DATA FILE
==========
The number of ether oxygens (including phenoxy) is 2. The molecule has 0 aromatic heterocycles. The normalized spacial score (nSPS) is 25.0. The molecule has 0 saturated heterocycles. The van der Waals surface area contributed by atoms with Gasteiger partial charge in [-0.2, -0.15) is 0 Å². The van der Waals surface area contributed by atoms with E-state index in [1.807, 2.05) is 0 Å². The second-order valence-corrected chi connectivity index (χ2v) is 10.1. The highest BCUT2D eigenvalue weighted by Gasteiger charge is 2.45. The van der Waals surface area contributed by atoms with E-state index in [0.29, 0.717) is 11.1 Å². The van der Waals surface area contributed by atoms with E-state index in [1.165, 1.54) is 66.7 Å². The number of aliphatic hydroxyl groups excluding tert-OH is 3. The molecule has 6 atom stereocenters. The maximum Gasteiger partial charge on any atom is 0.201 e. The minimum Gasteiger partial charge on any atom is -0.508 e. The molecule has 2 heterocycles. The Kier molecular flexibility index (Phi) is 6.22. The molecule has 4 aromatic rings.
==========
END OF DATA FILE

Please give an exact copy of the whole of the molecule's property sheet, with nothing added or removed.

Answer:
The number of ether oxygens (including phenoxy) is 2. The molecule has 0 aromatic heterocycles. The normalized spacial score (nSPS) is 25.0. The molecule has 0 saturated heterocycles. The van der Waals surface area contributed by atoms with Gasteiger partial charge in [-0.2, -0.15) is 0 Å². The van der Waals surface area contributed by atoms with E-state index in [1.807, 2.05) is 0 Å². The second-order valence-corrected chi connectivity index (χ2v) is 10.1. The highest BCUT2D eigenvalue weighted by Gasteiger charge is 2.45. The van der Waals surface area contributed by atoms with E-state index in [0.29, 0.717) is 11.1 Å². The van der Waals surface area contributed by atoms with E-state index in [1.165, 1.54) is 66.7 Å². The number of aliphatic hydroxyl groups excluding tert-OH is 3. The molecule has 6 atom stereocenters. The maximum Gasteiger partial charge on any atom is 0.201 e. The minimum Gasteiger partial charge on any atom is -0.508 e. The molecule has 2 heterocycles. The Kier molecular flexibility index (Phi) is 6.22. The molecule has 4 aromatic rings.